Wednesday 27 January 2016


'Room' by Emma Donoghhue has had a great movie interpretation of the book, capturing the atmosphere, characters and situation of living for the first five years of a life locked up in a room. I cried through most of it and was riveted by the limited (but vast) world view of a five year old. It replicates the skewed perspectives which come from an unusual upbringing in a restricted environment.

This story is certainly a 'different kind of true' and the idea that 'everyone's got a different story' has special resonance.

My childhood story was certainly set on a stage larger than a room. It included rooms, houses, schools and playgrounds, fields and roads and cities and counties. But for all its horizons it was usually limited to the people in the vicinity and usually not much farther than a room. 

However big the house or however far I traveled, it was one room at a time and even when phoning home it was just from one room to another.  

In many places I've traveled I've seen a family live in a room, converting it at night to sleeping quarters by laying out bedding and clearing it away in the day to live. It has made me question my 'need' for so many rooms in my home, despite the modest size of our maisonette. 

My rooms:

1 room just to sleep in
1 room just to wash in
1 room just to toilet in
1 room just to cook in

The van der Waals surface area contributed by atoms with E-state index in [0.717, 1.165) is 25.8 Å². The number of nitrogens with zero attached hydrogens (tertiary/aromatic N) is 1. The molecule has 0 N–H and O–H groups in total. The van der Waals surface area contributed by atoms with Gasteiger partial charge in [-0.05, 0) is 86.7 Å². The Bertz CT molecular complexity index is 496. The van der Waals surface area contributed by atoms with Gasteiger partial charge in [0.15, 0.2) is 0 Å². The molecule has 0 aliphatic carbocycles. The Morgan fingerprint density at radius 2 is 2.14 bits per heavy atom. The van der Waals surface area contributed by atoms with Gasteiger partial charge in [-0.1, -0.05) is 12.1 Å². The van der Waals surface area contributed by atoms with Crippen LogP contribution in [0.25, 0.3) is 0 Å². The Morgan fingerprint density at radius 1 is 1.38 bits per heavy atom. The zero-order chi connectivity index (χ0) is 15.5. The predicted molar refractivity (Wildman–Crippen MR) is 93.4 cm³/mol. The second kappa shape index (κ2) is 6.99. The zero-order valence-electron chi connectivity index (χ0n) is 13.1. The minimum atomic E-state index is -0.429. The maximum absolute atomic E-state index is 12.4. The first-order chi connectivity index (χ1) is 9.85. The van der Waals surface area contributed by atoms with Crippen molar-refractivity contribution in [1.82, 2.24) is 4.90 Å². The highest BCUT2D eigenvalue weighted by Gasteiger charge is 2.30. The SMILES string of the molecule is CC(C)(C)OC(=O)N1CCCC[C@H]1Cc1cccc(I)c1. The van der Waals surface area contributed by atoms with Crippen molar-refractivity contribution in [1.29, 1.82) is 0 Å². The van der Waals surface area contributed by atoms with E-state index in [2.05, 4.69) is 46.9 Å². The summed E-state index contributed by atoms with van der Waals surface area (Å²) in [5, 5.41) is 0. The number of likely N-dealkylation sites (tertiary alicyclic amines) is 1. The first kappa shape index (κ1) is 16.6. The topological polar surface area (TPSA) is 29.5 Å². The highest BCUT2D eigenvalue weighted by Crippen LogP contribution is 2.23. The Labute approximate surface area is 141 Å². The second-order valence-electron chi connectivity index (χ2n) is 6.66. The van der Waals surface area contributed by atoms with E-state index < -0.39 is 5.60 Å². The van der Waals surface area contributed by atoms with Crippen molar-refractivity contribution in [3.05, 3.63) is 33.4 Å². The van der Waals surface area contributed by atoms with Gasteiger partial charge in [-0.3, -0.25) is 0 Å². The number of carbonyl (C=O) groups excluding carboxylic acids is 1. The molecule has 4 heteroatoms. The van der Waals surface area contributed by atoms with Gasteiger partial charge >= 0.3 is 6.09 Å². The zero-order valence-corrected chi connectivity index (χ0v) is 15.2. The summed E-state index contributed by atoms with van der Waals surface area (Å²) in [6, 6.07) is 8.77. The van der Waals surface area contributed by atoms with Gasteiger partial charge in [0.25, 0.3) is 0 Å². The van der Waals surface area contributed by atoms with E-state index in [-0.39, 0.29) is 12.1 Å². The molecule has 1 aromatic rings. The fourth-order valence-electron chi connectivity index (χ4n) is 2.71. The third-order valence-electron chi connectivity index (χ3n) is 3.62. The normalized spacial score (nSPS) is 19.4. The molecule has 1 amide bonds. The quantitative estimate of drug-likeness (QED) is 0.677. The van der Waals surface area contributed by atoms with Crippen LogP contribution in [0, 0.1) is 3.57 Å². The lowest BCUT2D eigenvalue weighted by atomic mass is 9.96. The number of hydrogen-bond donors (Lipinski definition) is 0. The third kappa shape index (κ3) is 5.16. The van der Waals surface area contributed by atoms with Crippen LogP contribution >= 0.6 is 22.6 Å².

1 room to lead me to the other rooms downstairs
1 room to lead me to the other rooms upstairs
1 room just to sit in

It seems ridiculous that many of our rooms are only used for a portion of the day and unused the rest. The nearest I've come to living in less wasteful accomodation is when I have lived in bedsits which convert from day to night and camping which is an all-in-one with communal toilets. 

And that is just our houses. What about our workplaces. Billions of rooms which are only used for a portion of the day, week and year while there are people sleeping in the streets calling a doorway their 'room'.

According to Crisis, last year 7581 people slept rough on the streets of London. And for every rough sleeper in London 100 people are in hostels and 1100 households are in overcrowded accomodation.

With all those empty rooms.

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